On Thursday, a number of new datapoints painted a somewhat negative picture for the U.S. economy as it approaches the fourth quarter. For one, the Conference Board’s Leading Economic Index declined 0.2 percent in August to 124.1 (2010 = 100), following a 0.5 percent increase in July, and a 0.2 percent increase in June.
“Although strengths and weaknesses among the leading indicators are roughly balanced, positive contributions from the financial indicators were more than offset by weakening of nonfinancial indicators, such as leading indicators of labor markets, suggesting some risks to growth persist,” noted Ataman Ozyildirim, director of business cycles and growth research at the organization.
Also on Thursday, the Chicago Fed reported that its Chicago Fed National Activity Index fell to -0.55 in August, compared with +0.24 in July. All four of the broad indicator categories that make up the index dropped for the month—production and income; employment; personal consumption and housing; and sales, orders and inventories—each making a negative contribution to the overall index. The three month moving average, however, ticked up from -0.09 in July to -0.07 in August.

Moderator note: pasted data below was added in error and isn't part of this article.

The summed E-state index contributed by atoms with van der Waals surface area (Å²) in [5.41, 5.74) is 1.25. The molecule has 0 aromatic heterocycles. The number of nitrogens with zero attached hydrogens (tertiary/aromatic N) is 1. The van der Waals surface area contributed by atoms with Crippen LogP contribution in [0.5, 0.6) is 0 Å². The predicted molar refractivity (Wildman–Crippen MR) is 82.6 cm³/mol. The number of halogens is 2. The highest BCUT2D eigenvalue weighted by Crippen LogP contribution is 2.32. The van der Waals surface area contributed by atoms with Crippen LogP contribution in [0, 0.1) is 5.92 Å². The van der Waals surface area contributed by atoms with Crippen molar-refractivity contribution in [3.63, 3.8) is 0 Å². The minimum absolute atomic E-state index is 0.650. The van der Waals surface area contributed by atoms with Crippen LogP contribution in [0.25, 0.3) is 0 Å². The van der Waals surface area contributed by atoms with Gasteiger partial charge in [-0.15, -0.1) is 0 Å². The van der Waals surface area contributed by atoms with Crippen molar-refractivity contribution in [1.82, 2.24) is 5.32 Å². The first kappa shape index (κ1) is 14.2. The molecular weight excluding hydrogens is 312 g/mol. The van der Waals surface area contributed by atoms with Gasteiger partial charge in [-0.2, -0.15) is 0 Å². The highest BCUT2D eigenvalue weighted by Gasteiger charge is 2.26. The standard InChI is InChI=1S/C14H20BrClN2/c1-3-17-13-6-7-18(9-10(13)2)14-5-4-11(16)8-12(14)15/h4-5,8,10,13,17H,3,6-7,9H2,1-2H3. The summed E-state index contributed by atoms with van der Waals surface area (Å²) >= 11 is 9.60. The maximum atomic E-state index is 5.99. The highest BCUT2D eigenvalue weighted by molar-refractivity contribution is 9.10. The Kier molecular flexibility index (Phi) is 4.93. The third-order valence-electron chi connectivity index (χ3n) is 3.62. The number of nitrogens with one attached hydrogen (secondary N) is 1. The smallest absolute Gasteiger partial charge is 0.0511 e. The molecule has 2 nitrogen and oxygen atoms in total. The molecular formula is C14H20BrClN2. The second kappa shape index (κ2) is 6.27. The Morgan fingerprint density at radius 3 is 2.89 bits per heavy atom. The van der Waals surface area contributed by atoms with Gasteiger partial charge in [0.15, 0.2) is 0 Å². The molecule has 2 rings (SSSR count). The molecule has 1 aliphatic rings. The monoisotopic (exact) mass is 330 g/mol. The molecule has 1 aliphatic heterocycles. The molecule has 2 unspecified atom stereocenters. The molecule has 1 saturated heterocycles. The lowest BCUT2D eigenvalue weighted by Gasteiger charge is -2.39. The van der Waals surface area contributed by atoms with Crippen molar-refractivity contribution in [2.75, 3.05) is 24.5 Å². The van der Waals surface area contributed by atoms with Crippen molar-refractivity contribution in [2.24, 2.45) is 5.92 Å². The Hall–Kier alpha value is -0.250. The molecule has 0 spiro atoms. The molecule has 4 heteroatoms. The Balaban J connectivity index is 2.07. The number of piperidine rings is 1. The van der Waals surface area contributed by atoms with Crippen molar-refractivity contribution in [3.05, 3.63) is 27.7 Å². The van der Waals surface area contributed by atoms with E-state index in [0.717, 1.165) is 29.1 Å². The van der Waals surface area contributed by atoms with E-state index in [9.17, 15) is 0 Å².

One more negative datapoint for the day: existing home sales dropped more than expected. The National Association of Realtors estimated that existing home sales were at an annualized rate of 5.33 million, down 0.9 percent from July, but up 0.8 percent from last August. Factors in the monthly drop: prices are still rising and inventory in a lot of markets is tight.